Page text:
I stared at the prayer booklet before me, shaking my head in a negative sway. No way, I told myself. There is no way I could possibly do this Novena. It was going to be a full one- year promise and I am the type of person who, after undertaking any sort of project, cannot do it halfway. It’s either all or nothing. Maybe that’s why He wants you to do this, a little voice whispered in my soul. I sighed and opened the book again: The Pieta.
In this observance, there are fifteen Prayers of St. Bridget to be said, along with fifteen Our Fathers and fifteen Hail Mary’s each day. I glanced casually at the prayers months earlier, when a close friend gave me the book as a gift. Stubbornly, I had refused to read them even once when I realized the commitment it was going to take on my part. What about all those other prayers, I asked myself? What about the daily Rosary and special Parish novenas? How would I ever find time? My hands are already full, I silently whined. I sighed again and read the promises of Christ to whoever would complete all 16,425 prayers to honor the wounds He suffered in His passion. They are beautiful and tempting. But I resolved that if I was to do this novena, His promises were not going to be a factor. I would have to do this out of pure love, no strings attached.
Finding the Time
So began my special little covenant with Jesus. As I started reading the prayers, I cringed with horror at the graphic descriptions of the suffering of Our Lord. The words explicitly brought His Passion before my eyes and I was filled with a tremendous sorrow. After completing the first set of prayers, I was so upset by the images they produced, I could not fathom continuing this sort of self torture for another 364 days. But by then it was too late. A promise had been made and being the stubborn soul that I am, I was not going to break it!
It was difficult at first figuring out a special time of day I could say the prayers and quickly found there were too many distractions at home. So I decided to start going to the church early to complete the prayers before daily Mass. Yet it was impossible for personal prayer to compete with the group Rosary that is said daily at my parish. Go earlier, the little voice said. If you don’t finish, stay later… I mumbled something about how badly this was going to mess up my well ordered daily routine, but complied.
Then the strangest thing started happening to me during all that extra time spent before the Tabernacle. I started wanting to stay longer, go more frequently. Even if I had already completed my prayers for that day, I found myself drawn back to that quiet place where I could just empty my soul and be alone with Our Lord. I began to learn about the faith of others too, for many times I wasn’t alone. I was surprised to see nearly every day around noon, a young businessman who stopped in for fifteen minutes or so, probably on his lunch hour. Then there was the older gentleman who faithfully came in the afternoons around 4:00 and sat quietly in the back of the church for nearly an hour on occasion. Another man from a local hospital usually dropped in just after 5:00, knelt for a short moment and then left. I was deeply touched by the faith of these people who didn’t use their jobs as an excuse for not spending time with Jesus. I was ashamed that I didn’t do this, years before when I was working outside the home. I certainly could have taken the time. I just never did.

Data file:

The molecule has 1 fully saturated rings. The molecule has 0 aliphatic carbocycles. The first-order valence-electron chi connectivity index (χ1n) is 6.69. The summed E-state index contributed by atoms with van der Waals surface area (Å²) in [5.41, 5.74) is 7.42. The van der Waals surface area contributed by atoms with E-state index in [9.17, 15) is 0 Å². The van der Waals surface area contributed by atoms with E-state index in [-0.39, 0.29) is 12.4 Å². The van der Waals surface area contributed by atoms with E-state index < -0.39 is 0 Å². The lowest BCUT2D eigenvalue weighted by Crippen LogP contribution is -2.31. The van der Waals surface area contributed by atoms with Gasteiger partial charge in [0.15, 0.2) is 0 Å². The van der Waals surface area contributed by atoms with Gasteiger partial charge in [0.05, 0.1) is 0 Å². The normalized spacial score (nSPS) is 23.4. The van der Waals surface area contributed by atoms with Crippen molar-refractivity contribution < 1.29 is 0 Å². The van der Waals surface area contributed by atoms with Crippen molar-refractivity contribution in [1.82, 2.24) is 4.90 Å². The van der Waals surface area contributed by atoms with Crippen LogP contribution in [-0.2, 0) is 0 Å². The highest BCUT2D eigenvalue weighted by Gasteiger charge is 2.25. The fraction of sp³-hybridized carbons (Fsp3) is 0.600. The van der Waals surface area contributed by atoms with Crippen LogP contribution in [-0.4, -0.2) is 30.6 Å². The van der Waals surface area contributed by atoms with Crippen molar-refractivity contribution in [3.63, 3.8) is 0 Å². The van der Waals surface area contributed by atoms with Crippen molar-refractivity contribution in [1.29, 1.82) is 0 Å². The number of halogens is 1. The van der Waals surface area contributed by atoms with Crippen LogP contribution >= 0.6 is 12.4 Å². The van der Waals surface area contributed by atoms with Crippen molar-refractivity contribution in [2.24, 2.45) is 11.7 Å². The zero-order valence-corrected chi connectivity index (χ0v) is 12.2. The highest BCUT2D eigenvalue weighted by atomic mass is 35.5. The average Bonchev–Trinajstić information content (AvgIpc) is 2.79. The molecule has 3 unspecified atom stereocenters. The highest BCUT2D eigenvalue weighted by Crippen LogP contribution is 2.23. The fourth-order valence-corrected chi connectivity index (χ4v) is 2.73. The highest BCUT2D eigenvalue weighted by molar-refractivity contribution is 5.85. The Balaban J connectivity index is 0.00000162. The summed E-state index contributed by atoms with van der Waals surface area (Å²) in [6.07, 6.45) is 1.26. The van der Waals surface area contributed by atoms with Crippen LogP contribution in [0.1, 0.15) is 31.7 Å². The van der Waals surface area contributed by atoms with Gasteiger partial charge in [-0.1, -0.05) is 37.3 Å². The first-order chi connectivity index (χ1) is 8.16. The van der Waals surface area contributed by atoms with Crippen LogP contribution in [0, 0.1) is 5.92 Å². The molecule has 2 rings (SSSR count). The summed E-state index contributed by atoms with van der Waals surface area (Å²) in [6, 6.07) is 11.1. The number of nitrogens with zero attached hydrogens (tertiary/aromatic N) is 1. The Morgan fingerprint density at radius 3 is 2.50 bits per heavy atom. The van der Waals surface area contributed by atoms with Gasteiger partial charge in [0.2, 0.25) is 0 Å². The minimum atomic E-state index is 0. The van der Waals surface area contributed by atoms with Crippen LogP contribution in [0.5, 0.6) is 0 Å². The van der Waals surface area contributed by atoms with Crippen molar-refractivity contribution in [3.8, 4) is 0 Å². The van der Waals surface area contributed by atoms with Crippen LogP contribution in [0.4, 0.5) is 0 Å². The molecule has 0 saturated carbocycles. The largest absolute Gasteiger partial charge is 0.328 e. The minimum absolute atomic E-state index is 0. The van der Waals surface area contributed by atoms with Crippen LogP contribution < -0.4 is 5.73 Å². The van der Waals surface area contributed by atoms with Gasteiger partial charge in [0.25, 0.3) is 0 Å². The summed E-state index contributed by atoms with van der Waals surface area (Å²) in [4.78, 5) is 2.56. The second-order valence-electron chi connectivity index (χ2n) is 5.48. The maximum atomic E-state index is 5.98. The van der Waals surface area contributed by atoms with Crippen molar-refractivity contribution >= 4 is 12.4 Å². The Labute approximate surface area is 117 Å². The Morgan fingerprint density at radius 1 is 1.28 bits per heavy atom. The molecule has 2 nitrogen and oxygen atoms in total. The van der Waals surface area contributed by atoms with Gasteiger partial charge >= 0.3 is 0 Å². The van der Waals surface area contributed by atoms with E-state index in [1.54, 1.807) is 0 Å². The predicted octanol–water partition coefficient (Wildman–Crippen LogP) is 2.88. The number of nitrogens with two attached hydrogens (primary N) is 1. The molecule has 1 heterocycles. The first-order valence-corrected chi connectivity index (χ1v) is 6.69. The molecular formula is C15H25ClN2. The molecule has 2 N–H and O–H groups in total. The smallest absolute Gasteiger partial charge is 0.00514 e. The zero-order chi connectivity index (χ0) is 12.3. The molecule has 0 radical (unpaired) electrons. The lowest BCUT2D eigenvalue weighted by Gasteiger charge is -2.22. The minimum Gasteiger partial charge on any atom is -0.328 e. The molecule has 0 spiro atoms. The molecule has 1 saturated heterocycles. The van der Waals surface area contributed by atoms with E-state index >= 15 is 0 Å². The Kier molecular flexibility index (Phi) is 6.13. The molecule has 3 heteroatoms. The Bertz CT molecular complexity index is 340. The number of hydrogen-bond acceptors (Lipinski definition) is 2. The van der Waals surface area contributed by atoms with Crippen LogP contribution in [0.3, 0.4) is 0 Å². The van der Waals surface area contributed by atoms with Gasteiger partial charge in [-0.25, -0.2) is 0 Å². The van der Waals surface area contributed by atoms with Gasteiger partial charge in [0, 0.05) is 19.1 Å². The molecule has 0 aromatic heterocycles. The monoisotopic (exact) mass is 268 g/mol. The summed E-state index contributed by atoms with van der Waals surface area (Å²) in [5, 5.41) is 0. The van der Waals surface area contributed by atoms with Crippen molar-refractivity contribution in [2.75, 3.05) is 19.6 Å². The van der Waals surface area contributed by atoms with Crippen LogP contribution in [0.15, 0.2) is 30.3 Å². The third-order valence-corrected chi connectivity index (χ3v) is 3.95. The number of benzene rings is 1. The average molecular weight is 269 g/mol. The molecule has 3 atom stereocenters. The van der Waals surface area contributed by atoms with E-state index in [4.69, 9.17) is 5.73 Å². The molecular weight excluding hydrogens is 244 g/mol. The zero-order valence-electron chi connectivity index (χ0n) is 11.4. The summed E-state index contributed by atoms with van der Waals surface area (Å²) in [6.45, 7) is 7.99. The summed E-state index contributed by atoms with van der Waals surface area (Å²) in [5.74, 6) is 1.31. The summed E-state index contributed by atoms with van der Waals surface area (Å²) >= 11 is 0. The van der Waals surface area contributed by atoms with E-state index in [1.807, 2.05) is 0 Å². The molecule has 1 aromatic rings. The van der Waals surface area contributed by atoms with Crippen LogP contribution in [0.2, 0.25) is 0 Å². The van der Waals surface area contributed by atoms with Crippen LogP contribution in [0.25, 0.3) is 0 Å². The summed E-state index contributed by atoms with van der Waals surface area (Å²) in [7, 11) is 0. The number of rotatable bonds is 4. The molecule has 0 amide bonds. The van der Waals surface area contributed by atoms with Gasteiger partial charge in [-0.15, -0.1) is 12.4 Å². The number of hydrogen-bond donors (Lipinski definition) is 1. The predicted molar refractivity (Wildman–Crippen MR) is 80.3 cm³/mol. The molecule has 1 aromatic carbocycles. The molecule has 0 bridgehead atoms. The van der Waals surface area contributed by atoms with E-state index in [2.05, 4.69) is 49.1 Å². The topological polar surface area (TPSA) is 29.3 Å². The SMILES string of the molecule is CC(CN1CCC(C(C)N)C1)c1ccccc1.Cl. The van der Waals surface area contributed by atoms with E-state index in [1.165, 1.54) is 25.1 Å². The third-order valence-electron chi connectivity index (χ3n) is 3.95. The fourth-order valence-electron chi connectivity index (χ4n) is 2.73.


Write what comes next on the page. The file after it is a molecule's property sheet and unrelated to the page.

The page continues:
He Knew You Would
And then there was Susan. One particularly hectic December day filled with last minute Christmas shopping and running errands, I happened to drive by the church late in the afternoon. I suddenly decided I wanted some quiet time to escape from all the noise and confusion in my life and just be alone with Him for a while. It was unusual for me to stop that late in the day, but, in all the rushing around that afternoon, I realized I still hadn’t started my special prayers and I knew it would be more difficult once I got home. As I stepped into the church, I noticed a young woman sitting in the spot where I normally sat in the back pew, so I went instead to the front and knelt down.
I had just begun the first Our Father, when I heard a muffled sob from behind me. I turned and asked the woman if she was all right and she nodded a tearful “yes,” but clearly she wasn’t. I hesitated a moment, not wanting to invade her privacy, but something urged me get up and go to the back of the church with her. I knelt beside the pew and told her I didn’t know why she was crying, but that whatever it was, I would pray for her. Her eyes grew wide and tears began spilling down her cheeks, as she looked at me in total helplessness. Instinctively, I put my arms around her and said a silent prayer that Jesus would take away her pain, whatever it was.
She cried aloud then as I hugged her shaking body. After she calmed down a bit, she exclaimed, “I always knew there were angels on this earth.” I smiled and assured her I wasn’t any angel. “See, real flesh and blood,” I laughed, pinching my skin. But she looked at me solemnly and said. “You don’t understand. My father is in the hospital and here it is Christmas, and I was hurting inside so badly. I decided to come here and pray and I asked God to just put His arms around me and help me, and then you came in and did exactly that.”